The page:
D is for Death’s Doorway: #atozchallenge, Day 4

Doorway of Beckoning

Death has a threshold

Death has a doorway

Doorway between here and there

Doorway between then and now

Now he’s crossed the threshold

Now I stand alone and apart

Apart from the life I dreamed of

Apart from twenty years more

More life and love and laughter

More touching and much more time

Time ran out for us far too soon

Time is endless and yet finite

Finite as the spaces between heartbeats

Finite as the first and final breaths

Breaths that slowed then stopped

Breaths I now take on my own

Own the rest of my life

Own the place on the threshold

Threshold he carried me over long ago

Threshold now between wife and widow

Widow a word I never wanted as mine

Widow a word to strange to define

Define a journey we used to share

Define the steps I will take from here

Here was a marriage seasoned well

Here was my heart my love my soul

Soul battered and bleeding with loss

Soul that must find a way to heal

Heal the hollow echoes of his lost voice

Heal the emptiness that wears his shape

Shape of my life now indistinct

Shape of edges amorphous and blurred

Blurred as the horizon seen through tears

Blurred as this suddenly alien reality

Reality stings with the depths of loss

Reality awaits for I am still alive

Alive and breathing heart beating strong

Alive and unable to simply remain

Remain on the threshold where he stood

Remain where he left me when he moved on

On with life and the stuff of living

On into the future a widow I now go

Go to where our children wait

Go forward on a different path

Path winding away toward something new

Path still unknown but beckoning

Beckoning me on to life my life

Beckoning me to what will now be



When I began the Blogging from A to Z April Challenge, I hoped to keep up to date, posting each day’s poem and the musings that follow on the appropriate day.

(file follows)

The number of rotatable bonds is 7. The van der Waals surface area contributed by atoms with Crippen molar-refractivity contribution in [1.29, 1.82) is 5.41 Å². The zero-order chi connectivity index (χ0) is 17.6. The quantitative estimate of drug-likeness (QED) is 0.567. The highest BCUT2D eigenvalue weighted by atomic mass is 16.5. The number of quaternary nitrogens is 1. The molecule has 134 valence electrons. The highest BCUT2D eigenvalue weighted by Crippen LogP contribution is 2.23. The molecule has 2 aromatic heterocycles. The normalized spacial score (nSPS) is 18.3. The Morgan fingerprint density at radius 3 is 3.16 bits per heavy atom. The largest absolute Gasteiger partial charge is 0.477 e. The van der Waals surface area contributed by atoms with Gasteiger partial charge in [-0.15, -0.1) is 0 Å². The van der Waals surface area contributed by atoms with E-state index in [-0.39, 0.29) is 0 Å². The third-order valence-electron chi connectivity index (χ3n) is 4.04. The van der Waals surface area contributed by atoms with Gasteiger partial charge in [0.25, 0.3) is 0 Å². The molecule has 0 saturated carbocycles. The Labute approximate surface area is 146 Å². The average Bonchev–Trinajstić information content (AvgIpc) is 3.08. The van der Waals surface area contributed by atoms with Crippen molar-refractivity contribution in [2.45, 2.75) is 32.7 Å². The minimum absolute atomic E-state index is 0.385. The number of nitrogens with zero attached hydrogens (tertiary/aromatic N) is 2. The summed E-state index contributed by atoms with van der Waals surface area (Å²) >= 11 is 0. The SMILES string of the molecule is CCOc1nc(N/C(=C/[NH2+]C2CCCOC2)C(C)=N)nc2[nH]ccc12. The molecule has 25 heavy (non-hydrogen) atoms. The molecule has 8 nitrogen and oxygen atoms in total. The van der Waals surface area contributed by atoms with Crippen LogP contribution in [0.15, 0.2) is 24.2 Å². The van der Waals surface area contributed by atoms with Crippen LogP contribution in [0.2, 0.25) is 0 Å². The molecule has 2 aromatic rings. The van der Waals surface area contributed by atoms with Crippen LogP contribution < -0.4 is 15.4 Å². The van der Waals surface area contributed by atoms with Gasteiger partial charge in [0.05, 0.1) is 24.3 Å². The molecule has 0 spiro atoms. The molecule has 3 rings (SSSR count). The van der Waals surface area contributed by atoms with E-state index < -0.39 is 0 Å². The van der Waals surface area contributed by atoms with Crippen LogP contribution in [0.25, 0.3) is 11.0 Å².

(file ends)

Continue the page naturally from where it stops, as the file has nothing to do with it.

However, this week, life’s doorway has led me on several journeys that have resulted in my scrambling to get this poem up a full day late – and I haven’t been on time once.

Starting on a Sunday was tricky. Sunday is the day my writing group meets, and April is the first CampNaNo WriMo month of the year, so it was rather a big day. More, a former member who relocated was visiting, so our night started a little early.

Monday brought an online class.

Tuesday, my daughter’s friend came – we met her mom halfway, so there was a couple of hours’ travel time in addition to the visit.

Early Wednesday, my son and I went grocery shopping – and our regular store was having their floors stripped. We ended up going to the next store, about ten miles from home. We’re not familiar with that one, so things took longer.

Wednesday night, we had a get-together to spend a bit more time with the visiting group member, and, after, a friend and I decided to check out the local health foods co-op. I had no energy for posting by the time I was home, and the purchases put away.

Today has been spent largely in novel writing, cleaning and organizing, and cooking…

What does all this have to do with today’s poem?

Well, life is for the living, and it tends to happen, whether we’re ready for it or not. Jim died, but I’m still alive, and, while the sorrow is still sharp and painful, life does keep on, and fills my days with…well, living, in all its lovely chaos. Sometimes I feel a little guilty about that – but I have a finite time left to live myself, and staying trapped on the threshold between life and death seems like it would be wasting this one wild and precious life I’ve been given.

And so I go forward, posting a bit late, not yet getting into the swing of visiting (though I have a plan!)…and living.

Please come back tomorrow, when I will be Exploring Emotional Terrain.

More daring, delightful D posts can be found here.

On a different threshold, at the other end of a marriage, August 23, 1997.



    • I really don’t know another way to do it…and since I have kids who need the only parent they still have – it’s particularly important.

  1. A truly beautiful poem, and I don’t care if it’s one day late. I’m one day late as well . . . but your writing over the past few months has helped me cherish each moment with my DH and plan more time together. Thank you for sharing these thoughts and inspiring me with your courage. Beth

  2. Death is the harsh reality of living. Like you say life goes on even when we expect it to stand still a bit so that we can catch our breath after losing a spouse or a loved one. It’s a good thing you’ve got your children to keep you company and a smile on your face.

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